07/16/2014

Vergara, Harris, and the Fate of the Teacher Unions

We’re in a period of profound change in teacher-union leadership, with more combative leaders in ascendance, But what the unions really need are leaders able to craft winning platforms with a new orientation.

07/08/2014

The Three-Sector Approach and Decision-Defending

Why is it so hard to get education reformers to support initiatives that make high-quality private schools accessible to low-income families?

06/13/2014

10 Things to Know about the Vergara Decision

Yesterday, a California superior court overturned five state laws related to the employment of teachers. Here’s what you need to know.

06/11/2014

Beach Edu-Reads, Part 2

Common Core, MOOCs, teachers of the year, student surveys, rural education, and more

06/02/2014

Beach Edu-Reads, Part 1

Choice, teacher effectiveness, charter schools, and more

05/30/2014

NACSA’s Sixth Annual Survey and the Future of Authorizing

If charter schooling is to live up to its promise, charter school authorizing must get more attention.

05/28/2014

The ‘Public’ in the Urban Public Education System of the Future

When schools are not run by locally elected school boards, can there still be local control?

05/21/2014

The Resilience of Common Core

Given the news coverage, you’d think Common Core’s fate was daily hanging in the balance—that pro and con forces were trading massive victories, swapping gains with each successive battle. But that’s emphatically not happening.

05/09/2014

SEA Reform and Violent Agreement

Our report on reforming state departments of education has generated some very thoughtful responses.

05/08/2014

USED, Indiana’s ESEA Waiver, and an Unexpected Federalism Paradox

Now that Washington State has lost its waiver and Indiana could be on a path to nonrenewal, we shouldn’t be surprised if people start asking increasingly pointed questions about why other states, similarly noncompliant, haven’t been dinged.

05/07/2014

Job Well Done

Friday was Michele McNeil’s last day at Ed Week.

05/05/2014

Great Recent Reform Reads

Catholic schools, charter schools, college, unions and more

04/30/2014

The New SEA: At the Helm, Not the Oar

The state education agency was never intended to lead complex, contentious, large-scale reforms that require original thinking, nimble action and constant adaptability.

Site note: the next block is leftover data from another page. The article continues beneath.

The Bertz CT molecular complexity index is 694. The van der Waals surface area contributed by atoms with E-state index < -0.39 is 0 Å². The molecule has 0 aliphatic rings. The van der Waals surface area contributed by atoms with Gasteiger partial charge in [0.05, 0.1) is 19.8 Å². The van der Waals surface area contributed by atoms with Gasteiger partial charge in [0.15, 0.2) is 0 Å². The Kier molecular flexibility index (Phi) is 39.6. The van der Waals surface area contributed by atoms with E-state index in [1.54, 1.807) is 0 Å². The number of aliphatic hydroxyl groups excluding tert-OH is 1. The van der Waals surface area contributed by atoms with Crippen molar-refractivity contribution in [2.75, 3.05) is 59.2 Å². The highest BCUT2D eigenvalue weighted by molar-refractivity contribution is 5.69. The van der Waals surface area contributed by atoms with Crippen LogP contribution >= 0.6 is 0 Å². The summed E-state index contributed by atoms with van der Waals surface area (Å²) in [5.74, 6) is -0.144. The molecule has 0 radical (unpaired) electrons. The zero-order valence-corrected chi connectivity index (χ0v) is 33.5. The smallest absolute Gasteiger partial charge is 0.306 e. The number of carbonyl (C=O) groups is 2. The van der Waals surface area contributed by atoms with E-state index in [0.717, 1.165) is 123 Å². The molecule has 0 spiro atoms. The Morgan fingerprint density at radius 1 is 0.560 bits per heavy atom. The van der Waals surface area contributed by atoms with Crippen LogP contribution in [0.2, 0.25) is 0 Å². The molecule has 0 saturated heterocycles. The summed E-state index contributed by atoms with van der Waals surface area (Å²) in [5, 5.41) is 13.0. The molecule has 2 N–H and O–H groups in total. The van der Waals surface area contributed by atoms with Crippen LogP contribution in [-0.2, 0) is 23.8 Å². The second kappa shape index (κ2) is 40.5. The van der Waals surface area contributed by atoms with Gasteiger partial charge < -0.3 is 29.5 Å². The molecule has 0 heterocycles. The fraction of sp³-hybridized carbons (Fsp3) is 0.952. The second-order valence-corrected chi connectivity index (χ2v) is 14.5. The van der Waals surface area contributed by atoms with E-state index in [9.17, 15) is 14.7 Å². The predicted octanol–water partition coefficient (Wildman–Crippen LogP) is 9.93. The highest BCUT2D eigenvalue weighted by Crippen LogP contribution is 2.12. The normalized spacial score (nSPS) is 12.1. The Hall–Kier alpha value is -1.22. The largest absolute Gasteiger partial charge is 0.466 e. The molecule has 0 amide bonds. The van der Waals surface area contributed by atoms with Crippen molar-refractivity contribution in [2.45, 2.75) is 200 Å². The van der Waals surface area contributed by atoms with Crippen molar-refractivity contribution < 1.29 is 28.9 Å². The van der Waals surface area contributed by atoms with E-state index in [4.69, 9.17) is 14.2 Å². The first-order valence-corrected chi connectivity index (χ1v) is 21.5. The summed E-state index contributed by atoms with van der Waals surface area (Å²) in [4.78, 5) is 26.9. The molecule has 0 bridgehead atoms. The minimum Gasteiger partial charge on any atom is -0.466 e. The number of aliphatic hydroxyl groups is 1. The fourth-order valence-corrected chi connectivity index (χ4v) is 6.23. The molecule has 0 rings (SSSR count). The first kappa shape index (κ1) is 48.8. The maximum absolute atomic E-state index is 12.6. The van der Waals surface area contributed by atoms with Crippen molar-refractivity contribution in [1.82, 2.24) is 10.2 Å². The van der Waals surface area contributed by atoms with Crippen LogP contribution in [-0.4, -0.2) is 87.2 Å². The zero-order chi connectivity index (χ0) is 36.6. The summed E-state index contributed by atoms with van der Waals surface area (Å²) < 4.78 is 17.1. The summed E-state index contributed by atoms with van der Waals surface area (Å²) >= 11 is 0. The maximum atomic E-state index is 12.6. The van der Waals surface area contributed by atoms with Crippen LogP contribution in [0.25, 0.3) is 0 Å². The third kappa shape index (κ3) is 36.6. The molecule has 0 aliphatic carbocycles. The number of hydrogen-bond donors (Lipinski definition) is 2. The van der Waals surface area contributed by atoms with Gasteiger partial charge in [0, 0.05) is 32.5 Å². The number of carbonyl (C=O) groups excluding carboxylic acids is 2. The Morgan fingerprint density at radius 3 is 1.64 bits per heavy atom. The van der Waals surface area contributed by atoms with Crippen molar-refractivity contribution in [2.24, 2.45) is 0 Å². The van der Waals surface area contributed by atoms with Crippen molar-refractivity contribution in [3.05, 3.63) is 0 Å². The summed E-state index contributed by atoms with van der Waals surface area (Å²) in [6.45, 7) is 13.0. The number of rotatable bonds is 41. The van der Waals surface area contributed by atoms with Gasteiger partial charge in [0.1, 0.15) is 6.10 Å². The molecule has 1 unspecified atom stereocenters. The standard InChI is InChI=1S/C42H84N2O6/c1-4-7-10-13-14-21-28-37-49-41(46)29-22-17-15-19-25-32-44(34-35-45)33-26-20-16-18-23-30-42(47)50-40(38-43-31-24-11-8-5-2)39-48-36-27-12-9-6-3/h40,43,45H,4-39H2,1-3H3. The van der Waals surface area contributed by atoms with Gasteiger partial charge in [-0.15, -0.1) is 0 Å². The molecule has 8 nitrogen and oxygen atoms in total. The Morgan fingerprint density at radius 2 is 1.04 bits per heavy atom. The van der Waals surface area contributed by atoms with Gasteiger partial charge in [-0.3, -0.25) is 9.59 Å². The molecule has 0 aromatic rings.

04/29/2014

Charter Paean Disguised as a Donors’ Guide

From Promising to Proven is a meditation on the history, status, and future of charter schooling

04/24/2014

The Bay State, British Blues, and Barber

A new report by Sir Michael Barber Barber’s is an exhaustive—if exhausting—assessment of Massachusetts’ standing and a thorough plan for generating improved results.

04/23/2014

Eye-Opening Snapshot of State-Level Reform Activity

Developments in South Carolina, Tennessee, Kansas, Indiana, and Louisiana

04/21/2014

The Testing Pendulum

If NCLB represented the farthest point of the testing pendulum’s swing to the right, many forces beyond gravity alone are now pulling it leftward.

04/18/2014

The Broad Prize and the Courage to Change

Is the best urban district good enough?

04/16/2014

Next for Neerav, NSNO, and NOLA

After eight years of helping make New Orleans the most exciting American city for K–12 education, Neerav Kingsland is going to focus on bringing NOLA-style reform to other cities.

04/11/2014

Friday Catchall: Job Opportunities and Quick Reads

CRPE, DFER, CEE-Trust and more

04/11/2014

The Challenges Facing Struggling Rural Schools

Struggling rural schools face different challenges than struggling urban schools, so different interventions may be called for.

04/09/2014

Recent Edu-Reads, For Your Perusing Pleasure

School boards, charter schools, and more

04/07/2014

Five Takeaways from Race to the Top Year-Three Reports

Today, the U.S Department of Education released Year-Three reports on the 12 states that won funding via Race to the Top’s first two competitions.

03/19/2014

IES on SIG: Troubling Foreshadowing

We probably spent billions of dollars to get the same outcomes as if this program had never existed. And yet, these dollars continue to flow.

03/19/2014